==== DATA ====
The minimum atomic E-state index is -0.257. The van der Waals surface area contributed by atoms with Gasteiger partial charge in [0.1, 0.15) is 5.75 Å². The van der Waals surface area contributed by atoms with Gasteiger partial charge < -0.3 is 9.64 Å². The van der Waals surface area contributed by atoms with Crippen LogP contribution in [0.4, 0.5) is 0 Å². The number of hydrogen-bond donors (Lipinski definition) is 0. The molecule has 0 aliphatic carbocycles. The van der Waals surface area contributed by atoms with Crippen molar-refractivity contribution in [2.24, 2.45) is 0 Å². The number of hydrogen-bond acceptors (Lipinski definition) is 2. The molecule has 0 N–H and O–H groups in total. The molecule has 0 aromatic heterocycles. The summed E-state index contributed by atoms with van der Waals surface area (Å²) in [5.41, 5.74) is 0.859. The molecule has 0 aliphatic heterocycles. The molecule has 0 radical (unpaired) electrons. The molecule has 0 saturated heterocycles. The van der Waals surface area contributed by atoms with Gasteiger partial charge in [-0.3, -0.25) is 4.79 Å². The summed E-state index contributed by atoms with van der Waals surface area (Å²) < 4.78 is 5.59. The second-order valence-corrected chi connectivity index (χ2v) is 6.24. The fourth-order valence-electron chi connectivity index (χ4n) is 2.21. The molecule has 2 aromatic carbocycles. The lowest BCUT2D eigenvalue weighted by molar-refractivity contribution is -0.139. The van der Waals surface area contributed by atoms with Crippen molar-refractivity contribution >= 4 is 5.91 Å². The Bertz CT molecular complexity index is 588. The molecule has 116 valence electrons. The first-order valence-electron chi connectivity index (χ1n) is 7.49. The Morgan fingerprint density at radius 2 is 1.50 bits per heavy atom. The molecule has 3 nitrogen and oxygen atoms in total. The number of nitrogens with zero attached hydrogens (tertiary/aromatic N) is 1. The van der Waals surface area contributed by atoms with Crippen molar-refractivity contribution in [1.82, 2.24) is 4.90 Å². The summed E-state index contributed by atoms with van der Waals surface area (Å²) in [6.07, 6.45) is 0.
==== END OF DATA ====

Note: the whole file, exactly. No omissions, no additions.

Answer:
The minimum atomic E-state index is -0.257. The van der Waals surface area contributed by atoms with Gasteiger partial charge in [0.1, 0.15) is 5.75 Å². The van der Waals surface area contributed by atoms with Gasteiger partial charge < -0.3 is 9.64 Å². The van der Waals surface area contributed by atoms with Crippen LogP contribution in [0.4, 0.5) is 0 Å². The number of hydrogen-bond donors (Lipinski definition) is 0. The molecule has 0 aliphatic carbocycles. The van der Waals surface area contributed by atoms with Crippen molar-refractivity contribution in [2.24, 2.45) is 0 Å². The number of hydrogen-bond acceptors (Lipinski definition) is 2. The molecule has 0 N–H and O–H groups in total. The molecule has 0 aromatic heterocycles. The summed E-state index contributed by atoms with van der Waals surface area (Å²) in [5.41, 5.74) is 0.859. The molecule has 0 aliphatic heterocycles. The molecule has 0 radical (unpaired) electrons. The molecule has 0 saturated heterocycles. The van der Waals surface area contributed by atoms with Gasteiger partial charge in [-0.3, -0.25) is 4.79 Å². The summed E-state index contributed by atoms with van der Waals surface area (Å²) < 4.78 is 5.59. The second-order valence-corrected chi connectivity index (χ2v) is 6.24. The fourth-order valence-electron chi connectivity index (χ4n) is 2.21. The molecule has 2 aromatic carbocycles. The lowest BCUT2D eigenvalue weighted by molar-refractivity contribution is -0.139. The van der Waals surface area contributed by atoms with Crippen molar-refractivity contribution >= 4 is 5.91 Å². The Bertz CT molecular complexity index is 588. The molecule has 116 valence electrons. The first-order valence-electron chi connectivity index (χ1n) is 7.49. The Morgan fingerprint density at radius 2 is 1.50 bits per heavy atom. The molecule has 3 nitrogen and oxygen atoms in total. The number of nitrogens with zero attached hydrogens (tertiary/aromatic N) is 1. The van der Waals surface area contributed by atoms with Crippen molar-refractivity contribution in [1.82, 2.24) is 4.90 Å². The summed E-state index contributed by atoms with van der Waals surface area (Å²) in [6.07, 6.45) is 0.